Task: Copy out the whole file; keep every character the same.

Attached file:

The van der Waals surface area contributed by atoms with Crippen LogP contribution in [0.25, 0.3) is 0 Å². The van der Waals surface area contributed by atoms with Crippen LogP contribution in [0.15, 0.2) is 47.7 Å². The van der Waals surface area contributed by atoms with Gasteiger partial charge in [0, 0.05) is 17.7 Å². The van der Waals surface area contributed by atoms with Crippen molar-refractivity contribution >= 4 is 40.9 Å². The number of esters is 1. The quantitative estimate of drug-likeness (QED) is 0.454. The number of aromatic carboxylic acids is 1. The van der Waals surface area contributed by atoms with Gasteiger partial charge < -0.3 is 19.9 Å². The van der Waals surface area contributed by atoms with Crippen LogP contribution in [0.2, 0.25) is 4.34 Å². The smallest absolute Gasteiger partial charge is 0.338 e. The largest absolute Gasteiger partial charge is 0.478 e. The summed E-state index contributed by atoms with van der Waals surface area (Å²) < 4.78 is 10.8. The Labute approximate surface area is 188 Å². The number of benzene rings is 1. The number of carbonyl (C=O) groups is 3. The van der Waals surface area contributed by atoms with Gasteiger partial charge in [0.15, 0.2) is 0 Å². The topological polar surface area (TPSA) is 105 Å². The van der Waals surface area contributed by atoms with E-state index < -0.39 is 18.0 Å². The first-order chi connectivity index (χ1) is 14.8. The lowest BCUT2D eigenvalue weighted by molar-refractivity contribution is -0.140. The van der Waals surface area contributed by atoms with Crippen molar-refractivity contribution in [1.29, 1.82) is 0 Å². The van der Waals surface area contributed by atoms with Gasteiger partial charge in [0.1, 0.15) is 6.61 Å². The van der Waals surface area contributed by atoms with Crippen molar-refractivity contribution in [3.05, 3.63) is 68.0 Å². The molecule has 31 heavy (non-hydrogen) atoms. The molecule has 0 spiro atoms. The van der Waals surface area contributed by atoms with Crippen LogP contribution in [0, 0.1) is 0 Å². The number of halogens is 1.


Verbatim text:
The van der Waals surface area contributed by atoms with Crippen LogP contribution in [0.25, 0.3) is 0 Å². The van der Waals surface area contributed by atoms with Crippen LogP contribution in [0.15, 0.2) is 47.7 Å². The van der Waals surface area contributed by atoms with Gasteiger partial charge in [0, 0.05) is 17.7 Å². The van der Waals surface area contributed by atoms with Crippen molar-refractivity contribution >= 4 is 40.9 Å². The number of esters is 1. The quantitative estimate of drug-likeness (QED) is 0.454. The number of aromatic carboxylic acids is 1. The van der Waals surface area contributed by atoms with Gasteiger partial charge < -0.3 is 19.9 Å². The van der Waals surface area contributed by atoms with Crippen LogP contribution in [0.2, 0.25) is 4.34 Å². The smallest absolute Gasteiger partial charge is 0.338 e. The largest absolute Gasteiger partial charge is 0.478 e. The summed E-state index contributed by atoms with van der Waals surface area (Å²) < 4.78 is 10.8. The Labute approximate surface area is 188 Å². The number of benzene rings is 1. The number of carbonyl (C=O) groups is 3. The van der Waals surface area contributed by atoms with Gasteiger partial charge in [0.15, 0.2) is 0 Å². The topological polar surface area (TPSA) is 105 Å². The van der Waals surface area contributed by atoms with E-state index < -0.39 is 18.0 Å². The first-order chi connectivity index (χ1) is 14.8. The lowest BCUT2D eigenvalue weighted by molar-refractivity contribution is -0.140. The van der Waals surface area contributed by atoms with Crippen molar-refractivity contribution in [1.29, 1.82) is 0 Å². The van der Waals surface area contributed by atoms with Gasteiger partial charge in [0.1, 0.15) is 6.61 Å². The van der Waals surface area contributed by atoms with Crippen molar-refractivity contribution in [3.05, 3.63) is 68.0 Å². The molecule has 31 heavy (non-hydrogen) atoms. The molecule has 0 spiro atoms. The van der Waals surface area contributed by atoms with Crippen LogP contribution in [0, 0.1) is 0 Å². The number of halogens is 1.